Former West Indies cricketer Marlon Samuels has been hit with charges by the ICC on behalf of the Emirates Cricket Board (ECB) for breaching four codes of their Anti-Corruption Code for Participants of the T10 League.

The Jamaica Football Federation (JFF) petitioned the Jamaican government to allow some fans into the National Stadium for upcoming home World Cup qualifiers.

The Reggae Boyz will be back in action next month when they tackle the United States on October 7 and play their second home game of the qualifiers against Canada.  The Jamaicans had a chastening start to their home campaign, following a 3-0 home loss to Panama earlier this month.

Due to existing coronavirus protocols, the match was, however, played in front of an empty stadium.  The JFF, however, hopes to have at least some fans for next month’s second round.  Based on the local football body’s proposal only a limited number of fans will be allowed to attend the match, and they must provide proof of vaccination in order to be able to do so.

The Reggae Boyz, who are looking to get to the World Cup for the first time in over 23 years, find themselves at the bottom of the eight-team group after the first three games.  The Boyz opened with a 2-1 loss away to Mexico before the damaging 3-0 home loss to Panama.  The team, however, got the board with a 1-1 draw away to Costa Rica.

In the midst of her post-Olympic campaign, Shericka Jackson, who won a bronze medal in the 100m in a Jamaican sweep of the event at the Tokyo Olympics in August and then a gold medal anchoring the 4x100m relay in a new national record of 41.02, was missing home.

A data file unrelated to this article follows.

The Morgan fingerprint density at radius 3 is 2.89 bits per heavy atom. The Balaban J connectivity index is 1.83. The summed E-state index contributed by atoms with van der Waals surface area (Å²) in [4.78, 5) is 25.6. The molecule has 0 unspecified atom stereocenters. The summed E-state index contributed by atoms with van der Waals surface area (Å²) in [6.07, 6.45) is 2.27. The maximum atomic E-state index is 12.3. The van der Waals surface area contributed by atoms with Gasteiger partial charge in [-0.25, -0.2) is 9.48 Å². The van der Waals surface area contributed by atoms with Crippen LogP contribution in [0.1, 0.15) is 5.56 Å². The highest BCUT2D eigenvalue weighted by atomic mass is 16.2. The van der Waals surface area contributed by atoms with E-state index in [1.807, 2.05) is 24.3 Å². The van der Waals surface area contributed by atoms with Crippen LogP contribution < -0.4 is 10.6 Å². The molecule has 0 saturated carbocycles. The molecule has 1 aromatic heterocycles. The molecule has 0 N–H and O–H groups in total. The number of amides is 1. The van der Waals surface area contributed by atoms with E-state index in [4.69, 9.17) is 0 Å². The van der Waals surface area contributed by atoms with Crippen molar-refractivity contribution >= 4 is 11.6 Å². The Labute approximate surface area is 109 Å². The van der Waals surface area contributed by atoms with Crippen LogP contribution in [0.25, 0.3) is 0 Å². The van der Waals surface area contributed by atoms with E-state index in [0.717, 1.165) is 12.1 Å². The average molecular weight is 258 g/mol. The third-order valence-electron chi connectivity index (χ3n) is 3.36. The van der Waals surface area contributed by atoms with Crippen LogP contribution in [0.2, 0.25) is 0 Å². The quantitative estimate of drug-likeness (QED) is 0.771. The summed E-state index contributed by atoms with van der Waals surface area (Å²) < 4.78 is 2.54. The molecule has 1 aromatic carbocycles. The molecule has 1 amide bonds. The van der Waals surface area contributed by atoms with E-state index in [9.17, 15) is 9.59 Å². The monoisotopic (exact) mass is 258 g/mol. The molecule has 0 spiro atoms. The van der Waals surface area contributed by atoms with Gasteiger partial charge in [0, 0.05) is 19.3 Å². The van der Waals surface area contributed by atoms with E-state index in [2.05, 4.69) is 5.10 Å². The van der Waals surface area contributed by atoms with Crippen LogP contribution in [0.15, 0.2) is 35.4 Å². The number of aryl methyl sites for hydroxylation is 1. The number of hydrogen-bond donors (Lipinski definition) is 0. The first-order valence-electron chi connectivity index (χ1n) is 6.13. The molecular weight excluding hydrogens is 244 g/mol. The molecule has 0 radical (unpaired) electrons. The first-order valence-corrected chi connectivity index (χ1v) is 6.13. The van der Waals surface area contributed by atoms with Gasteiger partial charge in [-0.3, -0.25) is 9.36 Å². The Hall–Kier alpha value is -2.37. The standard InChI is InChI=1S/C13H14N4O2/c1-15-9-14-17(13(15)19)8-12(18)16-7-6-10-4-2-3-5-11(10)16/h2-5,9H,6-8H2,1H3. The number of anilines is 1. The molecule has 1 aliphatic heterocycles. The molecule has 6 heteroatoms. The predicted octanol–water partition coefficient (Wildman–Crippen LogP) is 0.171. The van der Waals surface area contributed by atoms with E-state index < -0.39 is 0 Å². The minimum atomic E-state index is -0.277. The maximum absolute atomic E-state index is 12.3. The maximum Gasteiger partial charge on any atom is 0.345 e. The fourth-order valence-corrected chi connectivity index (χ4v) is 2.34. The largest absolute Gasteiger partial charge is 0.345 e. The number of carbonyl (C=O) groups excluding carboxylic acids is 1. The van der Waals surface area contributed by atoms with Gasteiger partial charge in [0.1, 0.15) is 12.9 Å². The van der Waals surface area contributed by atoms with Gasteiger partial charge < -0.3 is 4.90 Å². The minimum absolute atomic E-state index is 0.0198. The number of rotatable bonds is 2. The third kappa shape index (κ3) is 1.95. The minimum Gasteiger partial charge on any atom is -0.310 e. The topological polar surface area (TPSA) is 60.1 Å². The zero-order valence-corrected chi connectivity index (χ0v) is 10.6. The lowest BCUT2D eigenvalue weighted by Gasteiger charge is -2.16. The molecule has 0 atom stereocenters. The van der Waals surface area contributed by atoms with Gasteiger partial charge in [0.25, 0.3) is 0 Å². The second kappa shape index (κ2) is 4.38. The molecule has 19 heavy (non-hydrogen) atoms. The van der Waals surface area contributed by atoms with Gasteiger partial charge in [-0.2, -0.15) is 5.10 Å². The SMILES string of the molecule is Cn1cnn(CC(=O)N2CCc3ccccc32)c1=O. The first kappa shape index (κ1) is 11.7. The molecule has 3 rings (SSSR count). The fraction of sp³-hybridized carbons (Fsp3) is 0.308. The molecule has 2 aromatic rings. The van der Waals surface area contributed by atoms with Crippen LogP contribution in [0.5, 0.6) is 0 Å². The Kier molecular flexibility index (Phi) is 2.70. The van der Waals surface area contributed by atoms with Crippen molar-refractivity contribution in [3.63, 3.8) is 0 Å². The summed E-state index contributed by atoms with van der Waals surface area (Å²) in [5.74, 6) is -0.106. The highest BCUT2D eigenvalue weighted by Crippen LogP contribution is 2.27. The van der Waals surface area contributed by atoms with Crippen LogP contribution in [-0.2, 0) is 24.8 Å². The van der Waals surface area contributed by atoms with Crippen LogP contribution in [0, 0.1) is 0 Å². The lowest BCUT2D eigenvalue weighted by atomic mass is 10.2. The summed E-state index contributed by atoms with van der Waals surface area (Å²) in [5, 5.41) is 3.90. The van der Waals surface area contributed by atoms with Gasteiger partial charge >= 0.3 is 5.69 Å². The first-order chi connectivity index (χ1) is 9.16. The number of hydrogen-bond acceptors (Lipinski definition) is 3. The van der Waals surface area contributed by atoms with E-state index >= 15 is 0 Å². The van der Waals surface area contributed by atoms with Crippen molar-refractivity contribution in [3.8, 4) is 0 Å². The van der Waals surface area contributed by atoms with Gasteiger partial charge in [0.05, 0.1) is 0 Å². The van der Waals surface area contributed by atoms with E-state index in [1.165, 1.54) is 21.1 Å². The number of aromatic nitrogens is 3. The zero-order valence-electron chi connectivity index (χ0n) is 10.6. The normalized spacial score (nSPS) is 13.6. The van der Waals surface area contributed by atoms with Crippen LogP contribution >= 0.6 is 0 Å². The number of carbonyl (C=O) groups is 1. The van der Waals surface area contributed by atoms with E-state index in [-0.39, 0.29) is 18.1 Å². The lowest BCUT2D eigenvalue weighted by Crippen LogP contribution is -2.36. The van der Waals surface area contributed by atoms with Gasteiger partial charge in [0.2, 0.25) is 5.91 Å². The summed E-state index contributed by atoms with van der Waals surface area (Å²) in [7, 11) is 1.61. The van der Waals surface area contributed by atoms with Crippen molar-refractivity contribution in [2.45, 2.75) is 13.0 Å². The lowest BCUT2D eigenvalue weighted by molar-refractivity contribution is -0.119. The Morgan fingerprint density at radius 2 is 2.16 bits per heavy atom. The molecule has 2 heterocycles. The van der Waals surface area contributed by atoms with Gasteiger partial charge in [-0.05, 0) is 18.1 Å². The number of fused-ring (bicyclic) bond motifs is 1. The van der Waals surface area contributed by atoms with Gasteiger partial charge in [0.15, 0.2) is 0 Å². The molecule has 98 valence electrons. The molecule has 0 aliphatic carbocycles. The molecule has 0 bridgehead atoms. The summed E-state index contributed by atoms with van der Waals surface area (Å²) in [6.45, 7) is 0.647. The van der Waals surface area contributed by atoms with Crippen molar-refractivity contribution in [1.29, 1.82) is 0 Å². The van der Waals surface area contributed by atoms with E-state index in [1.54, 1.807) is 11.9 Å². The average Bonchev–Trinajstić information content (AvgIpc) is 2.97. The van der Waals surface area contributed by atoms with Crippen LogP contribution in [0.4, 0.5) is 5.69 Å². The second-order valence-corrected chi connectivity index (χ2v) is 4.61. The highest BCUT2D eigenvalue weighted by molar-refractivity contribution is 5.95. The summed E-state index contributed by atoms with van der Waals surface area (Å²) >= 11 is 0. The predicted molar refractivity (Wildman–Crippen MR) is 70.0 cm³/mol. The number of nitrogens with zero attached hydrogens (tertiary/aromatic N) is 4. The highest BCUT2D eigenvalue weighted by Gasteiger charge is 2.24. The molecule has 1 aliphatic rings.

On September 3, she tweeted about the things she was missing the most – two curry patties from Devon House, 3 grapefruit ice creams also from Devon House, chocolate, two cheese patties and two Purity Buns.

The tweet generated more than 3000 likes and was retweeted more than 300 times and eventually caught the attention of Purity Bakery, who simply responded “We got you.”

They sure did.

Earlier Monday, less than 48 hours after Jackson returned to Jamaica for the first time since July, Purity delivered on their promise with a package of Purity buns for the Jamaican star but also several palettes of product for members of her community.

“@sherickajacko just touch dung and got her Purity bun and products courtesy of Purity Jamaica,” the company tweeted.

“She also got buns for her community. We love you Shericka and we’re proud of all you did for us on an international scale.”

 Could this be the start of something sweet for Jackson and Purity.

 

 

The Jamaica Football Federation has revealed that Shamar Nicholson suffered a facial fracture during Charleroi FC’s 1-0 loss to Club Brugge in the Belgian Pro League on Sunday.

However, the player will be able to continue playing this season and in the upcoming world cup qualifiers with the use of a protective face shield.

Nicholson was forced to leave the field in the second half of the match after he was hit in the face during a violent collision with Brandon Mechele.

The striker jumped to head a ball on goal but Mechele,  the Club Brugge defender, in challenging for the ball, headed Nicholson in the jaw, rendering the Jamaican unconscious for a short time. Reports on the incident said Nicholson tried to play on after regaining consciousness but was unable to continue and was substituted.

Immediately afterwards, club officials feared Nicholson have suffered a broken jaw but were awaiting the results of additional tests. Their fears were proven valid as Reggae Boyz team manager Roy Simpson confirmed this morning that Nicholson suffered a minor fracture but will be able to continue playing this season with the use of a protective face shield.